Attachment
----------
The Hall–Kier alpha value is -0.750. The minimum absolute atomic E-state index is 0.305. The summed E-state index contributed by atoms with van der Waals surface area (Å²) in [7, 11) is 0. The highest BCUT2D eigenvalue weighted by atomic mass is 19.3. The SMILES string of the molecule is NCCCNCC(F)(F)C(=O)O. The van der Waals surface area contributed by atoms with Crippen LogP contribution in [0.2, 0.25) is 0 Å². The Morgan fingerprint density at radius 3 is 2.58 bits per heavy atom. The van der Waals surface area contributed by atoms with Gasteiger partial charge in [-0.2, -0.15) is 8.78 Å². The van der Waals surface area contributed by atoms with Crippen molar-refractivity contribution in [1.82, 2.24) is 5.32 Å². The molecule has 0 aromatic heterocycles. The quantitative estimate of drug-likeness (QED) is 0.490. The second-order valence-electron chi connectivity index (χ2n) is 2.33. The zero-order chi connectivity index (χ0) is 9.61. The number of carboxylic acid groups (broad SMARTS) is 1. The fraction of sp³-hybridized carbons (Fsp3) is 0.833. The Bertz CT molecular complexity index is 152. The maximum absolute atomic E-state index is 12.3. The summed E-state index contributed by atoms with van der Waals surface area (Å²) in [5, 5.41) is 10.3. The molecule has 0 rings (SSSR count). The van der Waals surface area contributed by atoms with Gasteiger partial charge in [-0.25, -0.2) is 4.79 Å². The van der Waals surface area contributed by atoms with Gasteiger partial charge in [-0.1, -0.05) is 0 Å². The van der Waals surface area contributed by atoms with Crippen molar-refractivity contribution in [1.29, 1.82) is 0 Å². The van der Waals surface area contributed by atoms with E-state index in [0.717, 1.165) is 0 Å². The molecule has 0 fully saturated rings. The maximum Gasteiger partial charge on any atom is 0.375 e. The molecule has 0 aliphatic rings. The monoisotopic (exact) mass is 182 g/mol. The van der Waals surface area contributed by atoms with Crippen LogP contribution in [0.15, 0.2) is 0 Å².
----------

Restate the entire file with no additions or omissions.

The Hall–Kier alpha value is -0.750. The minimum absolute atomic E-state index is 0.305. The summed E-state index contributed by atoms with van der Waals surface area (Å²) in [7, 11) is 0. The highest BCUT2D eigenvalue weighted by atomic mass is 19.3. The SMILES string of the molecule is NCCCNCC(F)(F)C(=O)O. The van der Waals surface area contributed by atoms with Crippen LogP contribution in [0.2, 0.25) is 0 Å². The Morgan fingerprint density at radius 3 is 2.58 bits per heavy atom. The van der Waals surface area contributed by atoms with Gasteiger partial charge in [-0.2, -0.15) is 8.78 Å². The van der Waals surface area contributed by atoms with Crippen molar-refractivity contribution in [1.82, 2.24) is 5.32 Å². The molecule has 0 aromatic heterocycles. The quantitative estimate of drug-likeness (QED) is 0.490. The second-order valence-electron chi connectivity index (χ2n) is 2.33. The zero-order chi connectivity index (χ0) is 9.61. The number of carboxylic acid groups (broad SMARTS) is 1. The fraction of sp³-hybridized carbons (Fsp3) is 0.833. The Bertz CT molecular complexity index is 152. The maximum absolute atomic E-state index is 12.3. The summed E-state index contributed by atoms with van der Waals surface area (Å²) in [5, 5.41) is 10.3. The molecule has 0 rings (SSSR count). The van der Waals surface area contributed by atoms with Gasteiger partial charge in [-0.25, -0.2) is 4.79 Å². The van der Waals surface area contributed by atoms with Gasteiger partial charge in [-0.1, -0.05) is 0 Å². The van der Waals surface area contributed by atoms with Crippen molar-refractivity contribution in [1.29, 1.82) is 0 Å². The van der Waals surface area contributed by atoms with E-state index in [0.717, 1.165) is 0 Å². The molecule has 0 fully saturated rings. The maximum Gasteiger partial charge on any atom is 0.375 e. The molecule has 0 aliphatic rings. The monoisotopic (exact) mass is 182 g/mol. The van der Waals surface area contributed by atoms with Crippen LogP contribution in [0.15, 0.2) is 0 Å².